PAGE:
Argentina Official Coat Of Arms Heraldry Symbol Neck Tie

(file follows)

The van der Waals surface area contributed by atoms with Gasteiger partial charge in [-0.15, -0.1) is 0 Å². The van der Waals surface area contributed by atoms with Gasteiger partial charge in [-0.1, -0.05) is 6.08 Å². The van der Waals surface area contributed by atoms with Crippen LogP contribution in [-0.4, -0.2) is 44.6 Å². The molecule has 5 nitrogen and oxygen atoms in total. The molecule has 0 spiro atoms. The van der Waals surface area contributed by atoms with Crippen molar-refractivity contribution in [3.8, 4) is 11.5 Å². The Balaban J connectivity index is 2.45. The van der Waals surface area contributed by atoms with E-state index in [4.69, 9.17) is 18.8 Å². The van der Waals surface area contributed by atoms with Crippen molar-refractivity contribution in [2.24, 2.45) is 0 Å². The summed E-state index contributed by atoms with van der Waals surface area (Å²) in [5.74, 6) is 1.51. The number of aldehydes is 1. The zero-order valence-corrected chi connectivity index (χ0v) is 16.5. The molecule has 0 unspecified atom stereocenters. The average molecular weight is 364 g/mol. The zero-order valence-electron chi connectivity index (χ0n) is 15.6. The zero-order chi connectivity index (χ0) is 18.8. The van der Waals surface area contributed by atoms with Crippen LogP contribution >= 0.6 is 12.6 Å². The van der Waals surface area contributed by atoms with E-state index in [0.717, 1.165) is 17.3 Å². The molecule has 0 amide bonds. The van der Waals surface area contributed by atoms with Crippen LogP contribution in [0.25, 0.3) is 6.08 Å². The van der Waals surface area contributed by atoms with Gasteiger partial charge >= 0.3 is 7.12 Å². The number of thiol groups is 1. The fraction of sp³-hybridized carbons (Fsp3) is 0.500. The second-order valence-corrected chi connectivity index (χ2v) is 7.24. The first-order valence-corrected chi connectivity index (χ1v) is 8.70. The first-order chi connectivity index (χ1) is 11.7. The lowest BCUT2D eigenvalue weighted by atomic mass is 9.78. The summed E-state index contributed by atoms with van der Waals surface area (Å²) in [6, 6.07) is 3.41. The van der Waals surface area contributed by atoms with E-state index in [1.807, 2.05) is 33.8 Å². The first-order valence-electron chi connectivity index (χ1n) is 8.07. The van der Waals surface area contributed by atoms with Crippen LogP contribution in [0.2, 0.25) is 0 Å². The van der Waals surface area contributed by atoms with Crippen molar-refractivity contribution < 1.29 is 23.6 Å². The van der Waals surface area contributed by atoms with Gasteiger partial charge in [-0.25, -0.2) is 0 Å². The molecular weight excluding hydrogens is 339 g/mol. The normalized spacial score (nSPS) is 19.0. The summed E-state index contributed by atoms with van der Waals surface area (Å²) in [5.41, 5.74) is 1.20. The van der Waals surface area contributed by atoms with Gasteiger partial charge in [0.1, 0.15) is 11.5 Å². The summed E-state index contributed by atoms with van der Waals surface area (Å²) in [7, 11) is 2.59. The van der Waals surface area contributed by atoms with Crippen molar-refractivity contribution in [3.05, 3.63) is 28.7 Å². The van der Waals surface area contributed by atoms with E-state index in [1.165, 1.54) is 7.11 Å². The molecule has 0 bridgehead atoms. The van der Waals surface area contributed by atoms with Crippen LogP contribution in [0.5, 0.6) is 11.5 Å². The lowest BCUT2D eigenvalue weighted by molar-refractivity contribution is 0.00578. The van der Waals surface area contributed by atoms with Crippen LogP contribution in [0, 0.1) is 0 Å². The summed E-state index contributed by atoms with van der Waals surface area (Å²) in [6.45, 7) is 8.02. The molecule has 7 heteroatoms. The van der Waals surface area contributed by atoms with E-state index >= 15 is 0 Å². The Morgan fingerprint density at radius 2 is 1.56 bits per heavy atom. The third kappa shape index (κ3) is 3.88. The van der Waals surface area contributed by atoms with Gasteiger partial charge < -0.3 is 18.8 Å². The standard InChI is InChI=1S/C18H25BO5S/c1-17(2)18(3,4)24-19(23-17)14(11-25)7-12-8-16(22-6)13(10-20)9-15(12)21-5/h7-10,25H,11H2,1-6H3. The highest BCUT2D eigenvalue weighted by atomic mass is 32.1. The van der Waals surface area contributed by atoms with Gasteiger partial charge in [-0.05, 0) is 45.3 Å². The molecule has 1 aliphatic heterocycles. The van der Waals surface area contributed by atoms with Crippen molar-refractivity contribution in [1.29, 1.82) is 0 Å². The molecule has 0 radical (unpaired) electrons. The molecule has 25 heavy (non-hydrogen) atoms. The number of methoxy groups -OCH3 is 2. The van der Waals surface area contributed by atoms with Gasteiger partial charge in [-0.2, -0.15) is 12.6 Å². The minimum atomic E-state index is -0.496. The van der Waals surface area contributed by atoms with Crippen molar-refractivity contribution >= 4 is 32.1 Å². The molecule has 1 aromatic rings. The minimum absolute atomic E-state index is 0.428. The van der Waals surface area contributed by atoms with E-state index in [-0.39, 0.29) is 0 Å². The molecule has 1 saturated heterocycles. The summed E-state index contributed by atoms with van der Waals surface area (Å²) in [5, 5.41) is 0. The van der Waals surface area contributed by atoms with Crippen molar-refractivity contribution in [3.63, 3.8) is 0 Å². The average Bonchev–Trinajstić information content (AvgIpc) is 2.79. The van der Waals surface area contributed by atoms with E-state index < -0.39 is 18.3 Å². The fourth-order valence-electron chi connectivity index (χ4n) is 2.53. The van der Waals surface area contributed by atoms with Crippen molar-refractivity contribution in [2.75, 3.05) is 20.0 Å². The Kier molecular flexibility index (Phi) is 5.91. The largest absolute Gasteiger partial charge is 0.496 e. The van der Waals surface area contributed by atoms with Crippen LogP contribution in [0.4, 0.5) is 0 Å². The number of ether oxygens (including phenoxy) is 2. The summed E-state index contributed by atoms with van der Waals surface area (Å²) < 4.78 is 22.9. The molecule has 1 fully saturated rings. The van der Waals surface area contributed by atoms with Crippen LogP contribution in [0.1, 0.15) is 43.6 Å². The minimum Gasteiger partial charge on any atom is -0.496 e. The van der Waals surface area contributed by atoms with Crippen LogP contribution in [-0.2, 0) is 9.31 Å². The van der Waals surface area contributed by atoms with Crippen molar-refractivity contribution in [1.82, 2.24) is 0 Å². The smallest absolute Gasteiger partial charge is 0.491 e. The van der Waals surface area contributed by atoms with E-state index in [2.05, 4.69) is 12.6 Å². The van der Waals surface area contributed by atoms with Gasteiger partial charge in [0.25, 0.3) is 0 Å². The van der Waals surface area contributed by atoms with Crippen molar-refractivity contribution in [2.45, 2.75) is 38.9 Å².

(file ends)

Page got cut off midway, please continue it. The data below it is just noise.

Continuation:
Historically, they were used by knights to identify them apart from enemy soldiers. In Continental Europe, commoners were able to adopt burgher arms. Unlike seals and emblems, coats of arms have a formal description that is expressed as a blazon. In the 21st century, coats of arms are still in use by a variety of institutions and individuals (for example several universities have guidelines on how their coats of arms may be used and protect their use). The art of designing, displaying, describing and recording arms is called heraldry. The use of coats of arms by countries, states, provinces, towns and villages is called civic heraldry. In the heraldic traditions of England and Scotland an individual, rather than a family, had a coat of arms. In those traditions coats of arms are legal property transmitted from father to son; wives and daughters could also bear arms modified to indicate their relation to the current holder of the arms. Undifferenced arms are used only by one person at any given time. Other descendants of the original bearer could bear the ancestral arms only with some difference: usually a color change or the addition of a distinguishing charge. One such charge is the label, which in British usage (outside the Royal Family) is now always the mark of an heir apparent. Because of their importance in identification, particularly in seals on legal documents, the use of arms was strictly regulated; few countries continue in this today. This has been carried out by heralds and the study of coats of arms is therefore called "heraldry". Some other traditions (e.g., Polish heraldry) are less restrictive — allowing, for example, all members of a dynastic house or family to use the same arms, although one or more elements may be reserved to the head of the house. In time, the use of coat of arms spread from military entities to educational institutes, and other establishments. According to a design institute article, "The modern logo and corporate livery have evolved from the battle standard and military uniform of medieval times". In his book, The Visual Culture of Violence in the Late Middle Ages, Valentin Groebner argues that the images composed on coats of arms are in many cases designed to convey a feeling of power and strength, often in military terms. The author Helen Stuart argues that some coat of arms were a form of corporate logo. Museums on medieval coat of arms also point out that as emblems they may be viewed as a pre-cursors to the corporate logos of modern society, used for group identity formation. The American Great Seal is often said to be the coat of arms of the United States. The blazon ("Paleways of 13 pieces, argent and gules; a chief, azure") is intentionally improper to preserve the symbolic number 13. Most American states generally have seals, which fill the role of a coat of arms. However, the state of Vermont (founded as the independent Vermont Republic) follows the American convention of assigning use of a seal for authenticating official state documents and also has its own separate coat of arms. Many American social fraternities and sororities, especially college organizations, use coats of arms in their symbolism. These arms vary widely in their level of adherence to European heraldic tradition. Organizations formed outside the United States with U.S. membership also may have a coat of arms. Roman Catholic dioceses and cathedrals have a coat of arms. Note that not all personal or corporate insignia are heraldic, though they may share many features. For example, flags are used to identify ships (where they are called ensigns), embassies and such, and they use the same colors and designs found in heraldry, but they are not usually considered to be heraldic. A country may have both a national flag and a national coat of arms, and the two may not look alike at all. For example, the flag of Scotland (St Andrew's Cross) has a white saltire on a blue field, but the royal arms of Scotland has a red lion within a double tressure on a gold (or) field. The Vatican has its own coat of arms. As the Papacy is not hereditary, its occupants display their personal arms combined with those of their office. Some Popes came from armigerous (noble) families; others adopted coats of arms during their career in the church. The latter typically allude to their ideal of life, or to specific Pontifical programmes. A well known and widely displayed example in recent times was Pope John Paul II's coat of arms. His selection of a large letter M (for Mary) on his coat of arms was intended to express the message of his strong Marian devotion. Roman Catholic Dioceses also are assigned a coat of arms. A Basilica, or papal church also gets a coat of arms, which is usually displayed on the building. These may be used in countries which otherwise do not use heraldic devices. In Scotland, the Lord Lyon King of Arms has criminal jurisdiction to enforce the laws of arms. In England, Northern Ireland and Wales the use of arms is a matter of civil law and regulated from the College of Arms. In reference to a dispute over the exercise of authority over the Officers of Arms, Arthur Annesley, 1st Earl of Anglesey, Lord Privy Seal, declared on 16 June 1673 that the powers of the Earl Marshal were "to order, judge, and determine all matters touching arms, ensigns of nobility, honour, and chivalry; to make laws, ordinances, and statutes for the good government of the Officers of Arms; to nominate Officers to fill vacancies in the College of Arms; to punish and correct Officers of Arms for misbehaviour in the execution of their places". It was further declared that no patents of arms or any ensigns of nobility should be granted and no augmentation, alteration, or addition should be made to arms without the consent of the Earl Marshal. Today, the term "coat of arms" is frequently applied in two different ways. In some uses, it may indicate a full achievement of arms or heraldic achievement, which includes a variety of elements — usually a crest sitting atop a helmet, itself sitting on a shield; other common elements include supporters holding up the shield and a motto (beneath in England, above in Scotland). Some people wrongly use "coat of arms" or "arms" to refer to the escutcheon (i.e., the shield itself), or to one of several designs that may be combined in one shield. (Note that the crest is one specific part of a heraldic achievement and that "crest of arms" is a misnomer.) The "coat of arms" frequently are adorned with a device - a motto, emblem, or other mark used to distinguish the bearer from others. If a motto is a part of the achievement, it sometimes has some punning allusion to the owner's name. A device differs from a badge or cognizance primarily because it is a personal distinction, and not a badge borne by members of the same house successively. Heraldry is the profession, study, or art of devising, granting, and blazoning arms and ruling on questions of rank or protocol, as exercised by an officer of arms. Heraldry comes from Anglo-Norman herald, from the Germanic compound *harja-waldaz, "army commander". The word, in its most general sense, encompasses all matters relating to the duties and responsibilities of officers of arms. To most, though, heraldry is the practice of designing, displaying, describing, and recording coats of arms and badges. Historically, it has been variously described as "the shorthand of history" and "the floral border in the garden of history."The origins of heraldry lie in the need to distinguish participants in combat when their faces were hidden by iron and steel helmets. Eventually a formal system of rules developed into ever more complex forms of heraldry. The system of blazoning arms that is used in English-speaking countries today was developed by the officers of arms in the Middle Ages. This includes a stylized description of the escutcheon (shield), the crest, and, if present, supporters, mottoes, and other insignia. Certain rules apply, such as the Rule of tincture, and a thorough understanding of these rules is a key to the art of heraldry. The rules and terminology do differ from country to country, indeed several national styles had developed by the end of the Middle Ages, but there are some aspects that carry over internationally. Though heraldry is nearly 900 years old, it is still very much in use. Many cities and towns in Europe and around the world still make use of arms. Personal heraldry, both legally protected and lawfully assumed, has continued to be used around the world. Heraldic societies exist to promote education and understanding about the subject. Argentina, officially the Argentine Republic (Spanish: República Argentina, pronounced [reˈpuβlika arxenˈtina]), is the second largest country in South America, constituted as a federation of 23 provinces and an autonomous city, Buenos Aires. It is the eighth largest country in the world by land area and the largest among Spanish-speaking nations, though Mexico, Colombia and Spain are more populous. Its continental area is between the Andes mountain range in the west and the Atlantic Ocean in the east. Argentina borders Paraguay and Bolivia to the north, Brazil and Uruguay to the northeast, and Chile to the west and south. Argentina claims the British overseas territories of the Falkland Islands and South Georgia and the South Sandwich Islands. It also claims a part of Antarctica, overlapping claims made by Chile and the United Kingdom, though all claims were suspended by the Antarctic Treaty of 1961. Argentina has the second-highest Human Development Index and GDP per capita in purchasing power parity in Latin America. Argentina is one of the G-20 major economies, with the world's 30th largest nominal GDP, and the 23rd largest when purchasing power is taken into account. The country is classified as upper-middle income or a secondary emerging market by the World Bank. Argentina increased in prosperity and prominence between 1880 and 1929, while emerging as one of the 10 richest countries in the world, benefiting from an agricultural export-led economy. Driven by immigration and decreasing mortality, the Argentine population grew fivefold and the economy by 15-fold. Conservative interests dominated Argentine politics through non-democratic means until, in 1912, President Roque Sáenz Peña enacted universal male suffrage and the secret ballot. This allowed their traditional rivals, the centrist Radical Civic Union, to win the country's first free elections in 1916. President Hipólito Yrigoyen enacted social and economic reforms and extended assistance to family farmers and small business; having been politically imposing and beset by the Great Depression, however, Yrigoyen was overthrown in 1930. This led to another decade of Conservative rule, whose economists turned to more protectionist policies and whose electoral policy was one of "patriotic fraud". The country was neutral during World War I and most of World War II, becoming an important source of foodstuffs for the Allied Nations. President Juan Perón (1946) In 1946, General Juan Perón was elected president, creating a political movement referred to as "Peronism". His hugely popular wife, Evita, played a central political role until her death in 1952, mostly through the Eva Perón Foundation and the Peronist Women's Party. During Perón's tenure, wages and working conditions improved appreciably, the number of unionized workers quadrupled, government programs increased and urban development was prioritized over the agrarian sector. Formerly stable prices and exchange rates were disrupted, however: the peso lost about 70% of its value from early 1948 to early 1950, and inflation reached 50% in 1951. Foreign policy became more isolationist, straining U.S.-Argentine relations. Perón intensified censorship as well as repression: 110 publications were shuttered, and numerous opposition figures were imprisoned and tortured. Over time, he rid himself of many important and capable advisers, while promoting patronage. A violent coup, which bombarded the Casa Rosada and its surroundings killing many, deposed him in 1955. He fled into exile, eventually residing in Spain. Benefiting from a devalued exchange rate the government implemented new policies based on re-industrialization, import substitution and increased exports and began seeing consistent fiscal and trade surpluses. Governor Néstor Kirchner, a social democratic Peronist, was elected president in May 2003 and during Kirchner's presidency Argentina restructured its defaulted debt with a steep discount (about 66%) on most bonds, paid off debts with the International Monetary Fund, renegotiated contracts with utilities and nationalized some previously privatized enterprises. Kirchner and his economists, notably Roberto Lavagna, also pursued a vigorous incomes policy and public works investment. Argentina has since been enjoying economic growth, though with high inflation. Néstor Kirchner forfeited the 2007 campaign in favor of his wife Senator Cristina Fernández de Kirchner. Winning by a landslide that October, she became the first woman elected President of Argentina and in a disputed result, Fabiana Ríos, a center-left (ARI) candidate in Tierra del Fuego Province became the first woman in Argentine history to be elected governor. President Cristina Kirchner, despite carrying large majorities in Congress, saw controversial plans for higher agricultural export taxes defeated by Vice President Julio Cobos' surprise tie-breaking vote against them on 16 July 2008, following massive agrarian protests and lockouts from March to July. The global financial crisis has since prompted Mrs. Kirchner to step up her husband's policy of state intervention in troubled sectors of the economy. A halt in growth and political missteps helped lead Kirchnerism and its allies to lose their absolute majority in Congress, following the 2009 mid-term elections. As with other areas of new settlement such as Canada, Australia and the United States, Argentina is considered a country of immigrants. Most Argentines are descended from colonial-era settlers and of the 19th and 20th century immigrants from Europe, and 86.4% of Argentina's population self-identify as European descent An estimated 8% of the population is mestizo. A further 4% of Argentines were of Arab or East Asian heritage. In the last national census, based on self-identification, 600,000 Argentines (1.6%) declared to be Amerindians Following the arrival of the initial Spanish colonists, over 6 million Europeans emigrated to Argentina from the mid-19th to mid-20th centuries Argentina was second only to the United States in the number of European immigrants received, and at the time, the national population doubled every two decades mostly as a result. The majority of these European immigrants came from Italy and Spain. Italian immigrants arrived mainly from the Piedmont, Veneto and Lombardy regions, initially, and later from Campania and Calabria; up to 25 million Argentines have some degree of Italian descent, around 60% of the total population. Spanish immigrants were mainly Galicians and Basques. Smaller but significant numbers of immigrants came from France (notably Béarn and the Basses-Pyrénées), Germany and Switzerland, Denmark, Sweden, Ireland, Greece, Portugal, and the United Kingdom. Eastern Europeans were also numerous, and arrived from Russia, Ukraine, Lithuania and from Central Europe (particularly Poland, Hungary, Romania, Croatia and Slovenia). Sizable numbers of immigrants also arrived from Balkan countries (Bulgaria and Montenegro). There is a large Armenian community and the Chubut Valley has a significant population of Welsh descent. Built in 1906 to welcome hundreds of newcomers daily, the Immigrants' Hotel is now a national museum Small but growing numbers of people from East Asia have also settled in Argentina, mainly in Buenos Aires. The first Asian-Argentines were of Japanese descent; Koreans, Vietnamese and Chinese followed. Today, Chinese are the fastest growing community and over 70,000 Chinese-born live in the largest Argentine cities. Argentine culture has significant European influences. Buenos Aires, considered by many its cultural capital, is often said to be the most European city in South America, as a result both of the prevalence of people of European descent and of conscious imitation of European styles in architecture. The other big influence is the gauchos and their traditional country lifestyle of self-reliance. Finally, indigenous American traditions (like yerba mate infusions) have been absorbed into the general cultural milieu. Besides many of the pasta, sausage and dessert dishes common to continental Europe, Argentines enjoy a wide variety of indigenous creations, which include empanadas (a stuffed pastry), locro (a mixture of corn, beans, meat, bacon, onion, and gourd), humitas and yerba mate, all originally indigenous Amerindian staples, the latter considered Argentina's national beverage. Other popular items include chorizo (a spicy sausage), facturas (Viennese-style pastry) and Dulce de Leche.